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The review implements the changes requested in the first-round of the review process. So, I believe that the article is suitable to be published as it is.
The review implements the changes requested in the first-round of the review process.
The review explains better the policy and practical implications of their findings for policy-makers.
The paper has been revised well. All my concerns have been solved.
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The paper “Predicting the results of evaluation procedures of academics” aims to assess whether it is possible i) to predict the results of the Italian Habilitation (ASN) using only the information contained in the candidates’ CVs?; ii) to identify a small set of predictors of the ASN results?
The paper is successful in reaching its targets and I admire the capacity of the author(s) of developing a very wide and rich dataset, which is less exposed to biases, as they stress in the comparative evaluation of their model.
Barring from being an expert of machine learning algorithms and techniques, the paper and its findings seem convincing.
I have just few minor tips for the authors.
First, discussion and conclusions should stress not only the prediction ability of the model developed, but also discuss the policy and practical implications of their findings for policy-makers. For instance, the maximum number of years with affiliation to the same university for obtaining ASN is a finding that contradicts the literature stream that stresses mobility as a positive feature in the academic career. Some kinds of tentative explanations of this unexpected results, maybe related to the specificities of the Italian context wherein the analysis took place, would be suggested.
Also practical implications of the findings should be stressed. E.g. Should the policy makers rely more machine learning techniques in order to make habilitation choice thus saving time of academic staff from the time-consuming peer review?
Finally, a very minor point, I would suggest in the Discussion and Conclusions section to replace the name of variables as defined in Figure 4, with the correspondent description to facilitate the reading.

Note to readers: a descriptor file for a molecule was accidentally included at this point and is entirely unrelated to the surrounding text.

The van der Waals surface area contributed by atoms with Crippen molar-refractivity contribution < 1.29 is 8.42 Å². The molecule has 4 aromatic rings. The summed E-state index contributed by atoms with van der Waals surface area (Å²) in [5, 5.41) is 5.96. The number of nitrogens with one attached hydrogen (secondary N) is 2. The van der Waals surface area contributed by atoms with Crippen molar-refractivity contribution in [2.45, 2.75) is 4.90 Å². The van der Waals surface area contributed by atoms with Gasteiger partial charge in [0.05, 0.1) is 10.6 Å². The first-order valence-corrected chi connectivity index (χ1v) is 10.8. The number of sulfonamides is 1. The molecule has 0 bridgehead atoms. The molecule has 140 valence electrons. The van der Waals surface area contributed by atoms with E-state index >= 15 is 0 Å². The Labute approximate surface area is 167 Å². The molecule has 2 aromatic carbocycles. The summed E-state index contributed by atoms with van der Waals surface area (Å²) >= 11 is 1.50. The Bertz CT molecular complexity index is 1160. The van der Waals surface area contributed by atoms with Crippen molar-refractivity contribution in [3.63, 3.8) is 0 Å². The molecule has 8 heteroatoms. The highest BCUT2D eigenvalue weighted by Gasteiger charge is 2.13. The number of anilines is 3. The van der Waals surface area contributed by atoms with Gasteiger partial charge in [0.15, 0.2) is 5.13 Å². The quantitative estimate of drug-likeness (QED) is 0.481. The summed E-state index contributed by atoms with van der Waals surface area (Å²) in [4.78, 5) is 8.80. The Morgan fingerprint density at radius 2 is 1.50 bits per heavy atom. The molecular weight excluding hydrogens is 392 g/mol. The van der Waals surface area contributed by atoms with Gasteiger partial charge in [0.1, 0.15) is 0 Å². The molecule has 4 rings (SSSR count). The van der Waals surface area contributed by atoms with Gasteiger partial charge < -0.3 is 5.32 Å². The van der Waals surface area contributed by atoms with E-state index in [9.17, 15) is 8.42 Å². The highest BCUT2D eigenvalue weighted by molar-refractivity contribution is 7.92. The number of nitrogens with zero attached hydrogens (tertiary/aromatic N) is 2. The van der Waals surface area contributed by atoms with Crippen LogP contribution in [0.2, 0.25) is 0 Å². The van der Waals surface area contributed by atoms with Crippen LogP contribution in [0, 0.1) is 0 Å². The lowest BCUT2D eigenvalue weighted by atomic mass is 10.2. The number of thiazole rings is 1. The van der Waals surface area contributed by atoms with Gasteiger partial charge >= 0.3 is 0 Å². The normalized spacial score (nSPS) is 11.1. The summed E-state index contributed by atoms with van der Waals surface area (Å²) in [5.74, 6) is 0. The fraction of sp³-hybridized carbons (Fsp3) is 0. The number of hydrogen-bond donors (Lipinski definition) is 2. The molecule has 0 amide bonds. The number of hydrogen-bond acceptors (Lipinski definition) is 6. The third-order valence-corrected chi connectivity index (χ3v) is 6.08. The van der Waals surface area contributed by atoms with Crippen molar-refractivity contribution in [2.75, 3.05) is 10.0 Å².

While the research presented here is of very high quality, the structure of the paper can however be improved on various accounts. For once, while the literature review is both impressive and thorough, I wonder if the "prediction of bibliometric indicators" subsection is absolutely necessary here, as the works discussed in detail there are of no "direct" relevance to the research and isn't referred to or used as benchmark in the "evaluation" section. I suggest that the authors sum up this subsection in a few lines, add it to the introductory paragraph of the "Related Work" section, and remove the "Prediction of the Results of Evaluation Procedures" subsection title. Also, the "results" section contain methodological procedures that do not contain any results. We suggest that the subsections contained in the "results" section be moved to the "methods and material" section, in which they clearly belong, and that the "evaluation" section be then renamed "results". Finally, while the content of the "Italian Scientific Habilitation" section is of crucial importance to the paper, I am not sure whether devoting a distinct section to it is the best option: some of its content clearly belongs to the introduction section, while the segment on bibliometric and non-bibliometric indicators would clearly fit in the "Methods and Material" section. In light of the above comments, I think that this paper would benefit from sticking closer to the IMRaD structural standard.
Additional information on why the 2012 ASN data is a representative and exhaustive sample of the whole population would have been welcome.
In this manuscript, the authors develop a data mining approach to predict the results of ASN and identify some important features. The data used in this paper contains 59,149 researchers and 1,910,873 papers spanning in 184 recruitment field, which is relatively larger compared to related works. The treatment of the problem is technically sound.
1 - The acronym of Recruitment Field and Random Forests are both “RF”. I think this may lead to ambiguity.
2 – The quality of Figure 1 needs to be improved.
The subject and the proposed method are valuable. The problems and solutions in the paper are clearly stated. So, I believe that the article is suitable to be published in "PeerJ Computer Science journal" after a little revision.
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